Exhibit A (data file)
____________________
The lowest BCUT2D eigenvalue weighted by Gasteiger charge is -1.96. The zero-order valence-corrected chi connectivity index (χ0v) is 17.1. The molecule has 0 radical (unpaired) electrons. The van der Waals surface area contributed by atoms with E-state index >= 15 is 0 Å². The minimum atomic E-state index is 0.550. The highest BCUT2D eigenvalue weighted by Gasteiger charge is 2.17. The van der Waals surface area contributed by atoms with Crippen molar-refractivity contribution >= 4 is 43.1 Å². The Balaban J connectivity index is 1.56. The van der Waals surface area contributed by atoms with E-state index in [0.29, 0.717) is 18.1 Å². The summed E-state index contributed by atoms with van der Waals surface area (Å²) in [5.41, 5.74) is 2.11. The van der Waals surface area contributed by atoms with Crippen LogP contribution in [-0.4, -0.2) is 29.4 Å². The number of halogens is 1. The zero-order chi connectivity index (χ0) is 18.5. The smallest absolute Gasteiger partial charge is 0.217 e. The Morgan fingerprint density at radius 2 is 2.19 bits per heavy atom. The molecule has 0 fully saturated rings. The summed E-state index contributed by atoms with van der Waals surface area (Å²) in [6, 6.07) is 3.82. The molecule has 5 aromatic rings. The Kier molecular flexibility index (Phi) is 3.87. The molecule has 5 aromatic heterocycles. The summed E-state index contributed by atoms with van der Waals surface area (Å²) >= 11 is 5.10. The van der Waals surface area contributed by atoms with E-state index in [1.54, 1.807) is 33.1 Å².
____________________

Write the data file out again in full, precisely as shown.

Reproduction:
The lowest BCUT2D eigenvalue weighted by Gasteiger charge is -1.96. The zero-order valence-corrected chi connectivity index (χ0v) is 17.1. The molecule has 0 radical (unpaired) electrons. The van der Waals surface area contributed by atoms with E-state index >= 15 is 0 Å². The minimum atomic E-state index is 0.550. The highest BCUT2D eigenvalue weighted by Gasteiger charge is 2.17. The van der Waals surface area contributed by atoms with Crippen molar-refractivity contribution >= 4 is 43.1 Å². The Balaban J connectivity index is 1.56. The van der Waals surface area contributed by atoms with E-state index in [0.29, 0.717) is 18.1 Å². The summed E-state index contributed by atoms with van der Waals surface area (Å²) in [5.41, 5.74) is 2.11. The van der Waals surface area contributed by atoms with Crippen LogP contribution in [-0.4, -0.2) is 29.4 Å². The number of halogens is 1. The zero-order chi connectivity index (χ0) is 18.5. The smallest absolute Gasteiger partial charge is 0.217 e. The Morgan fingerprint density at radius 2 is 2.19 bits per heavy atom. The molecule has 0 fully saturated rings. The summed E-state index contributed by atoms with van der Waals surface area (Å²) in [6, 6.07) is 3.82. The molecule has 5 aromatic rings. The Kier molecular flexibility index (Phi) is 3.87. The molecule has 5 aromatic heterocycles. The summed E-state index contributed by atoms with van der Waals surface area (Å²) >= 11 is 5.10. The van der Waals surface area contributed by atoms with E-state index in [1.54, 1.807) is 33.1 Å².